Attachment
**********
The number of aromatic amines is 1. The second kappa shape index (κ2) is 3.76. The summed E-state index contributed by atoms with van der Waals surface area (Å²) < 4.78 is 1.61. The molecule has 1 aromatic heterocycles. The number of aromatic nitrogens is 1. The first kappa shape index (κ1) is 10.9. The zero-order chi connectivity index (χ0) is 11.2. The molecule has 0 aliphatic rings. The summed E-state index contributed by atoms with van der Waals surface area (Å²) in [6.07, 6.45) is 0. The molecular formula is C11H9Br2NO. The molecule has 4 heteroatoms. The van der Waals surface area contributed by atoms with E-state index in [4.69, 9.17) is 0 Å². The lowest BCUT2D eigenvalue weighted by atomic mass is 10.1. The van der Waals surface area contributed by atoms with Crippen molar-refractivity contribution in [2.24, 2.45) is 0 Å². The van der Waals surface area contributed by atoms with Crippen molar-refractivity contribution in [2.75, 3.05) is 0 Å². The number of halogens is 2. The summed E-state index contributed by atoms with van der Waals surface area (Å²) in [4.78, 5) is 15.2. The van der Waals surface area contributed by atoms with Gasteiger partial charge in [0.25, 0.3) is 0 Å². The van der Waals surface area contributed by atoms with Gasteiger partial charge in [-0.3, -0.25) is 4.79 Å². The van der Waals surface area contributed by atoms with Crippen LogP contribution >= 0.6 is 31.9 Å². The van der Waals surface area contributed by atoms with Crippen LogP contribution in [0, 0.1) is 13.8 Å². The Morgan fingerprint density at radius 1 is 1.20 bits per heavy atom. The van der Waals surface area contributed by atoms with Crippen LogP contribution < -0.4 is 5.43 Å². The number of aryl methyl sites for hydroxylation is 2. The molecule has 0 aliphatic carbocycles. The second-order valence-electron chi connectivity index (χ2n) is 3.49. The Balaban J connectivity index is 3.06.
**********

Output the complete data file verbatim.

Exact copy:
The number of aromatic amines is 1. The second kappa shape index (κ2) is 3.76. The summed E-state index contributed by atoms with van der Waals surface area (Å²) < 4.78 is 1.61. The molecule has 1 aromatic heterocycles. The number of aromatic nitrogens is 1. The first kappa shape index (κ1) is 10.9. The zero-order chi connectivity index (χ0) is 11.2. The molecule has 0 aliphatic rings. The summed E-state index contributed by atoms with van der Waals surface area (Å²) in [6.07, 6.45) is 0. The molecular formula is C11H9Br2NO. The molecule has 4 heteroatoms. The van der Waals surface area contributed by atoms with E-state index in [4.69, 9.17) is 0 Å². The lowest BCUT2D eigenvalue weighted by atomic mass is 10.1. The van der Waals surface area contributed by atoms with Crippen molar-refractivity contribution in [2.24, 2.45) is 0 Å². The van der Waals surface area contributed by atoms with Crippen molar-refractivity contribution in [2.75, 3.05) is 0 Å². The number of halogens is 2. The summed E-state index contributed by atoms with van der Waals surface area (Å²) in [4.78, 5) is 15.2. The van der Waals surface area contributed by atoms with Gasteiger partial charge in [0.25, 0.3) is 0 Å². The van der Waals surface area contributed by atoms with Gasteiger partial charge in [-0.3, -0.25) is 4.79 Å². The van der Waals surface area contributed by atoms with Crippen LogP contribution >= 0.6 is 31.9 Å². The van der Waals surface area contributed by atoms with Crippen LogP contribution in [0, 0.1) is 13.8 Å². The Morgan fingerprint density at radius 1 is 1.20 bits per heavy atom. The van der Waals surface area contributed by atoms with Crippen LogP contribution < -0.4 is 5.43 Å². The number of aryl methyl sites for hydroxylation is 2. The molecule has 0 aliphatic carbocycles. The second-order valence-electron chi connectivity index (χ2n) is 3.49. The Balaban J connectivity index is 3.06.